Improving Motor Controls

Today, the most commonly used encoder types are optical encoders and magnetic encoders. An optical encoder comprises an LED-source and optical-sensor combination that detects light transmitted through or reflected from a code wheel mounted on the motor shaft, as illustrated in figure 1. Two LEDs positioned in quadrature enable detection of both motor speed and direction. A third LED may be used to monitor a single marking on the code wheel, to provide an indexing pulse to the motor-control system.

The encoder resolution, in terms of pulses per revolution (ppr) is dependent on the number of precision-spaced markings on the code wheel. Optical encoders can have very high resolution, but also suffer from several weaknesses. These include vulnerability to dust, grease or condensation, which can collect on the code wheel and cause missed or false readings. In addition, LED brightness will lessen over time and ultimately burn out, leading to failure that can only be remedied by replacing the encoder.

As far as energy efficiency is concerned, it is true that optical encoders draw relatively high current, which increases at higher resolution settings and with more complex output-signal formats. In fact, the current consumption can more than double from lowest to highest resolution. Some encoders can draw as much as 85mA at the highest resolution. This may not sound important next to the power consumed by the motor, but at 5V and 85mA the encoder is consuming 0.425 watts. In a four-motor system the encoders alone are responsible for 1.7 watts. Reducing this drain on the battery’s energy could allow the application to run other systems such as an on-board camera, sensors or small actuators for a considerable length of time.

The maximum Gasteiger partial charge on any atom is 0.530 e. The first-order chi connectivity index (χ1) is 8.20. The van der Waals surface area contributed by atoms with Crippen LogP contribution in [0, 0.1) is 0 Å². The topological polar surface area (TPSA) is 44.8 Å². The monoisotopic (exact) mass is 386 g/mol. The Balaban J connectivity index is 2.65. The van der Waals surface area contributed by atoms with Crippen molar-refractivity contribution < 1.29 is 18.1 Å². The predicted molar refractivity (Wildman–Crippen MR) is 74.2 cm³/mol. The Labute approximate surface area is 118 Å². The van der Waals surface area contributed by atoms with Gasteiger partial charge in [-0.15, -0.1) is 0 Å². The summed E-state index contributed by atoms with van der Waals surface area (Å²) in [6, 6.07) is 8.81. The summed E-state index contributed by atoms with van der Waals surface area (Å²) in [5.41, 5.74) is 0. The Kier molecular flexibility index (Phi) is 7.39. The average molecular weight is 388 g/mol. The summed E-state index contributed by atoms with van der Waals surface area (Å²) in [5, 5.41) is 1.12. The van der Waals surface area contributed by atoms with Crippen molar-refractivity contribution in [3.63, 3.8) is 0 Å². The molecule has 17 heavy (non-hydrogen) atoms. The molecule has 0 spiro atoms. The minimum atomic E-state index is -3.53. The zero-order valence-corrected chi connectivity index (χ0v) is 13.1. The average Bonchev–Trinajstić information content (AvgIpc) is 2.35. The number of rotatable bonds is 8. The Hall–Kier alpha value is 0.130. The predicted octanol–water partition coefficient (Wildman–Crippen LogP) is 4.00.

Magnetic encoders provide an alternative that does not require line of sight and therefore are not vulnerable to errors due to contamination. In addition, magnetic encoders are able to operate even when immersed in non-conductive fluids such as gear oil. On the other hand, the positional resolution and accuracy is typically lower in comparison with optical encoders.  Depending on the type of magnetic encoder, the maximum current can range from about 20mA to 160mA or more.

As a more competitive alternate to optical or magnetic technology, new capacitive rotary position encoders deliver valuable savings in power consumption for motor-rich applications such as mobile robotics. This type of encoder can also be aligned more easily and accurately when the motor is initially set up, which can yield further energy savings and may allow use of smaller, lighter, lower-power motors.


Table 1 – Encoder power consumption comparison





Capacitive Encoder Principles